Worker Voices are Essential
“It feels surreal to be here. I can’t wait to tell my story.” Those are the words David Byard said to me last month as we prepared for the Connecting Communities webinar to start. David’s path from Per Scholas learner to Teaching Fellow began at the height of the pandemic in 2020. However, his journey to this stage was 13 years in the making.
Unequal Access to Agency
Like most major cities, Philadelphia felt the sharp effects of a slowed economy at the beginning of the COVID-19 pandemic. Closures and layoffs mostly affected those in low-wage jobs, without a college degree, and in service sector occupations. For Philadelphia, this meant that black and female workers were disproportionately displaced from the labor market. Even as our region mounted a recovery through 2021, the number of jobs in Philadelphia was 7.6% lower than it had been in 2019 (1).
Despite a slow recovery, by 2022 most sectors were where they had been three years earlier and labor market data indicated overall unemployment approaching historic lows. Why were employers still struggling to find skilled workers, especially in low-wage occupations? What was driving this disconnect?
A tight labor market on its surface implies agency: workers able to make active choices and ease of movement between opportunities. This data is incomplete and does little to capture the nuanced personal and financial decisions many workers had to face, especially about returning to low-wage, low-quality working conditions. How do we capture the lived experience of workers to better inform equitable recovery efforts?
Finding Worker Voices
In May 2022, the Federal Reserve System launched The Worker Voices Project to answer such questions and better understand how workers were navigating employment and what experiences were motivating their decisions. The results of this qualitative study were published in August in a report titled “Worker Voices: Shifting Perspectives and Expectations on Employment”. (2) On August 10th, the Federal Reserve Banks of Philadelphia, Atlanta, and St. Louis co-hosted a webinar to launch the report, and featured amongst its keynote speakers was Per Scholas’ own, David Byard.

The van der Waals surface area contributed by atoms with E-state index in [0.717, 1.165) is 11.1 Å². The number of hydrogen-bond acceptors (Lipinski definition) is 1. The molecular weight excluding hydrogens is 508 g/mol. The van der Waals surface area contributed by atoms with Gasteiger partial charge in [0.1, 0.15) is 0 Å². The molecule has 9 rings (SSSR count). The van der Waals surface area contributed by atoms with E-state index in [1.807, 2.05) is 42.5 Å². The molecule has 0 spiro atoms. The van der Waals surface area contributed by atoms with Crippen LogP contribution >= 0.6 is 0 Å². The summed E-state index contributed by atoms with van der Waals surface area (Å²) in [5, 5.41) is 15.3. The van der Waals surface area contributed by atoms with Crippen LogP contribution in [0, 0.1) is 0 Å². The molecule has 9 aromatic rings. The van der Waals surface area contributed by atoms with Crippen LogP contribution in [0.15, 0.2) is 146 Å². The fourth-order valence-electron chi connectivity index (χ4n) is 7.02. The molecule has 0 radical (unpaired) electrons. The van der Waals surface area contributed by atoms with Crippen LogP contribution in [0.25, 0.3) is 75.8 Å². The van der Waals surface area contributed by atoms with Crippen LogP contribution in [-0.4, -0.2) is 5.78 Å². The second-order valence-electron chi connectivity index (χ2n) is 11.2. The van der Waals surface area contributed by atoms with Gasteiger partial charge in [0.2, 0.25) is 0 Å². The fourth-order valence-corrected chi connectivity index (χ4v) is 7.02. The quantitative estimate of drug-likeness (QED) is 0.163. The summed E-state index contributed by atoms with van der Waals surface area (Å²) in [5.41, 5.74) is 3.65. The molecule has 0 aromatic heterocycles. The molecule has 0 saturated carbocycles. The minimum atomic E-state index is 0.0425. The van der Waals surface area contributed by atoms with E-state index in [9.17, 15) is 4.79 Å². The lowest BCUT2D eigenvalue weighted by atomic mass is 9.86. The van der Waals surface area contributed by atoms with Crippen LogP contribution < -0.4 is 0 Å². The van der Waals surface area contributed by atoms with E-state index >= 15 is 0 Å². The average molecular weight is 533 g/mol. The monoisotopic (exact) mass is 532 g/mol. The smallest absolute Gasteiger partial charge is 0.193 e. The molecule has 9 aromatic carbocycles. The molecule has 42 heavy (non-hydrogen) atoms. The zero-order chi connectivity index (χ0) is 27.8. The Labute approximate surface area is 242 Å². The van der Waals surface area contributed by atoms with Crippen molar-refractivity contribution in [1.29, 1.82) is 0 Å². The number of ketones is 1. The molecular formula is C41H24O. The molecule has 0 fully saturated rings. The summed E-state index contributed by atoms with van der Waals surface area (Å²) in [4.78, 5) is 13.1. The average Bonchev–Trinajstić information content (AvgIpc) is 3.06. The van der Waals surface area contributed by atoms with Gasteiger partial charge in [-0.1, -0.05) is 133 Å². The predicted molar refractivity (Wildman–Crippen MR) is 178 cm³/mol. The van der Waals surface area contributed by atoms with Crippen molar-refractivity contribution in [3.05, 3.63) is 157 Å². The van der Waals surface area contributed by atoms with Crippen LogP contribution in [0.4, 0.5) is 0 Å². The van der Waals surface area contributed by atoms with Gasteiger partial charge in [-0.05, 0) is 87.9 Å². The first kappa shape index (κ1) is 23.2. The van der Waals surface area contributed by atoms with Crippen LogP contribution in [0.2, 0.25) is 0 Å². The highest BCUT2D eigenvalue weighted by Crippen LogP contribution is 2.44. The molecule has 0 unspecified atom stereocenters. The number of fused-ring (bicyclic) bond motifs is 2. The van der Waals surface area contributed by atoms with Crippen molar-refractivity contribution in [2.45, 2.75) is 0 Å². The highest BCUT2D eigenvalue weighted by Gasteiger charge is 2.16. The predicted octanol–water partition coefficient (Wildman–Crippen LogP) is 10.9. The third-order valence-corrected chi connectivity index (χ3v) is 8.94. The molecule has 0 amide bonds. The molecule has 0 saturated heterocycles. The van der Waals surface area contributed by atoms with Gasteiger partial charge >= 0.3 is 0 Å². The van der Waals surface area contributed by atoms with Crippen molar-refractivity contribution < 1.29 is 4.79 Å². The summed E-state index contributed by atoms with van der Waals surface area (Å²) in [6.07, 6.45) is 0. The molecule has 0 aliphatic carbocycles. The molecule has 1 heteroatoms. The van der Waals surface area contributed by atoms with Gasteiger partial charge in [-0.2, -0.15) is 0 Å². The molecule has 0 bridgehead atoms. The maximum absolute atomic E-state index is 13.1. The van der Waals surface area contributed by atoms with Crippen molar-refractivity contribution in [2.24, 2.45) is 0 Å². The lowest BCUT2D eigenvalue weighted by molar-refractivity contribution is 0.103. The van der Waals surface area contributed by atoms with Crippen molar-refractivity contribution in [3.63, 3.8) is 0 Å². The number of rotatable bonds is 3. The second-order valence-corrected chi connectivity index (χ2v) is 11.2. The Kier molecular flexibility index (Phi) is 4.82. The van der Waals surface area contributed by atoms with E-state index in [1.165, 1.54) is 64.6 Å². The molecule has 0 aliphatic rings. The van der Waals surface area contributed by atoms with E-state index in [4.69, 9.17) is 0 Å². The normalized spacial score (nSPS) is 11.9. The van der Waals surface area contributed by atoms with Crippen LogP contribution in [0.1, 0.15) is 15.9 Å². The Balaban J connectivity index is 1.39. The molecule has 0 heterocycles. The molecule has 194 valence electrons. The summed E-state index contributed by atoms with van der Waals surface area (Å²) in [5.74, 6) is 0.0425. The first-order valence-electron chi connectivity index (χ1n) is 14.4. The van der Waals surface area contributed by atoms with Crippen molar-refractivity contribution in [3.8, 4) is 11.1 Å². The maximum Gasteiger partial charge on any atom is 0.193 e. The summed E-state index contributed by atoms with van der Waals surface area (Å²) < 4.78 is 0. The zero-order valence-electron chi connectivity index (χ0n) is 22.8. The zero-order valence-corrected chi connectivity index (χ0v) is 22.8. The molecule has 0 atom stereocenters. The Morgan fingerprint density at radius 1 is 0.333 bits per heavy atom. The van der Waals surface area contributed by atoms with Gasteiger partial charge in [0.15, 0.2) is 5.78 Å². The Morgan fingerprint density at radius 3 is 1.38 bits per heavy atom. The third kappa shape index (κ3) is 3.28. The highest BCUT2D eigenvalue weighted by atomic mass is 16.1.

An accomplished musician and producer, David Byard always aspired for a career in technology. The pandemic created a perfect storm: after a decade as a security guard, David was laid off from his job and found himself searching for a more stable profession outside of the service sector. In 2020, David enrolled at Per Scholas and completed his IT Support training and earned both his CompTIA A+ certification and Google IT Support Certificate and, through foundational employer partner TEKsystems, landed his first tech support contract. He went on to work as a successful contractor on projects for companies including Comcast, Jefferson Health, and Five Below.
Quality Jobs and Self-Investment